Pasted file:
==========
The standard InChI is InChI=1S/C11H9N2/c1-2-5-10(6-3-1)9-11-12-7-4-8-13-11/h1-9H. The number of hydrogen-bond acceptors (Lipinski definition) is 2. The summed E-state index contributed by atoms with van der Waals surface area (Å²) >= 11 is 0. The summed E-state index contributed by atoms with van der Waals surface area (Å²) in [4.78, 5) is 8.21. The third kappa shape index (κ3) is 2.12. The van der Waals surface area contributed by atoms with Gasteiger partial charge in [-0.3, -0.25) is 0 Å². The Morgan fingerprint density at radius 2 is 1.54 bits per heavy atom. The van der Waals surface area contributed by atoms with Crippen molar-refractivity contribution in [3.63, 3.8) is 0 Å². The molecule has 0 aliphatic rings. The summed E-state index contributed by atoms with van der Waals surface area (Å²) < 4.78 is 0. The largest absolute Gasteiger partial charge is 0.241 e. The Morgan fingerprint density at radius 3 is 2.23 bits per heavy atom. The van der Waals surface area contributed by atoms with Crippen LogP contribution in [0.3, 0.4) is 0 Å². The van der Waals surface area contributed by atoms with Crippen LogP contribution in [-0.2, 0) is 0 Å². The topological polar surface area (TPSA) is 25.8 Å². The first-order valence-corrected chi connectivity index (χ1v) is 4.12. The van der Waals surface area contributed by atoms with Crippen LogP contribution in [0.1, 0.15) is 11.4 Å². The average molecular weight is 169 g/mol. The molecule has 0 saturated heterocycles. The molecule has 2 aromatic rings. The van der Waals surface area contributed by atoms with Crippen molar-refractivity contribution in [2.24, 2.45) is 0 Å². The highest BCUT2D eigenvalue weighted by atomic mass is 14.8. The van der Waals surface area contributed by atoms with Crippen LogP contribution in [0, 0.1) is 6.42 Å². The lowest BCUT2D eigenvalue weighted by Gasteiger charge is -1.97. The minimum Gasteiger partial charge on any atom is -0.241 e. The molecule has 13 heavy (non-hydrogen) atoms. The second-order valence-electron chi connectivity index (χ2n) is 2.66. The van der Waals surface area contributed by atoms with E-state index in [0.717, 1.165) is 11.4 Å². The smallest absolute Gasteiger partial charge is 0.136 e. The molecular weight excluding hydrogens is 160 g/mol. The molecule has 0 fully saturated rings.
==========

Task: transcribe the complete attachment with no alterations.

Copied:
The standard InChI is InChI=1S/C11H9N2/c1-2-5-10(6-3-1)9-11-12-7-4-8-13-11/h1-9H. The number of hydrogen-bond acceptors (Lipinski definition) is 2. The summed E-state index contributed by atoms with van der Waals surface area (Å²) >= 11 is 0. The summed E-state index contributed by atoms with van der Waals surface area (Å²) in [4.78, 5) is 8.21. The third kappa shape index (κ3) is 2.12. The van der Waals surface area contributed by atoms with Gasteiger partial charge in [-0.3, -0.25) is 0 Å². The Morgan fingerprint density at radius 2 is 1.54 bits per heavy atom. The van der Waals surface area contributed by atoms with Crippen molar-refractivity contribution in [3.63, 3.8) is 0 Å². The molecule has 0 aliphatic rings. The summed E-state index contributed by atoms with van der Waals surface area (Å²) < 4.78 is 0. The largest absolute Gasteiger partial charge is 0.241 e. The Morgan fingerprint density at radius 3 is 2.23 bits per heavy atom. The van der Waals surface area contributed by atoms with Crippen LogP contribution in [0.3, 0.4) is 0 Å². The van der Waals surface area contributed by atoms with Crippen LogP contribution in [-0.2, 0) is 0 Å². The topological polar surface area (TPSA) is 25.8 Å². The first-order valence-corrected chi connectivity index (χ1v) is 4.12. The van der Waals surface area contributed by atoms with Crippen LogP contribution in [0.1, 0.15) is 11.4 Å². The average molecular weight is 169 g/mol. The molecule has 0 saturated heterocycles. The molecule has 2 aromatic rings. The van der Waals surface area contributed by atoms with Crippen molar-refractivity contribution in [2.24, 2.45) is 0 Å². The highest BCUT2D eigenvalue weighted by atomic mass is 14.8. The van der Waals surface area contributed by atoms with Crippen LogP contribution in [0, 0.1) is 6.42 Å². The lowest BCUT2D eigenvalue weighted by Gasteiger charge is -1.97. The minimum Gasteiger partial charge on any atom is -0.241 e. The molecule has 13 heavy (non-hydrogen) atoms. The second-order valence-electron chi connectivity index (χ2n) is 2.66. The van der Waals surface area contributed by atoms with E-state index in [0.717, 1.165) is 11.4 Å². The smallest absolute Gasteiger partial charge is 0.136 e. The molecular weight excluding hydrogens is 160 g/mol. The molecule has 0 fully saturated rings.